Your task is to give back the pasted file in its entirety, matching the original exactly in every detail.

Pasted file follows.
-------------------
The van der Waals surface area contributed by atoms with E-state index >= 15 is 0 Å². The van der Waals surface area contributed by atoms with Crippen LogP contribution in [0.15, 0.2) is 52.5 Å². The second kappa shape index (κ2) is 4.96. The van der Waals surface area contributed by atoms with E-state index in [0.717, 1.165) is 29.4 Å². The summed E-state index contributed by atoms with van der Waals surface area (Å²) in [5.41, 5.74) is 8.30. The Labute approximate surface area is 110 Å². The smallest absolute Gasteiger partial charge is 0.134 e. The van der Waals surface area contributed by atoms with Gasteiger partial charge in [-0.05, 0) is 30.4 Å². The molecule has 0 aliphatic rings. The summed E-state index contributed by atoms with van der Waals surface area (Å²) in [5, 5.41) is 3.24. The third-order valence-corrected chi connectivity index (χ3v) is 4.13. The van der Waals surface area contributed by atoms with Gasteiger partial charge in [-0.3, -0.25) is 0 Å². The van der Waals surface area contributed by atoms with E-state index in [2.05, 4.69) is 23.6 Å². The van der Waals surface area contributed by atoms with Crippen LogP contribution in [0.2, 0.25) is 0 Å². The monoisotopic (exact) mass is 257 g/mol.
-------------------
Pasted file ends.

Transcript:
The van der Waals surface area contributed by atoms with E-state index >= 15 is 0 Å². The van der Waals surface area contributed by atoms with Crippen LogP contribution in [0.15, 0.2) is 52.5 Å². The second kappa shape index (κ2) is 4.96. The van der Waals surface area contributed by atoms with E-state index in [0.717, 1.165) is 29.4 Å². The summed E-state index contributed by atoms with van der Waals surface area (Å²) in [5.41, 5.74) is 8.30. The Labute approximate surface area is 110 Å². The smallest absolute Gasteiger partial charge is 0.134 e. The van der Waals surface area contributed by atoms with Gasteiger partial charge in [-0.05, 0) is 30.4 Å². The molecule has 0 aliphatic rings. The summed E-state index contributed by atoms with van der Waals surface area (Å²) in [5, 5.41) is 3.24. The third-order valence-corrected chi connectivity index (χ3v) is 4.13. The van der Waals surface area contributed by atoms with Gasteiger partial charge in [-0.3, -0.25) is 0 Å². The van der Waals surface area contributed by atoms with E-state index in [2.05, 4.69) is 23.6 Å². The van der Waals surface area contributed by atoms with Crippen LogP contribution in [0.2, 0.25) is 0 Å². The monoisotopic (exact) mass is 257 g/mol.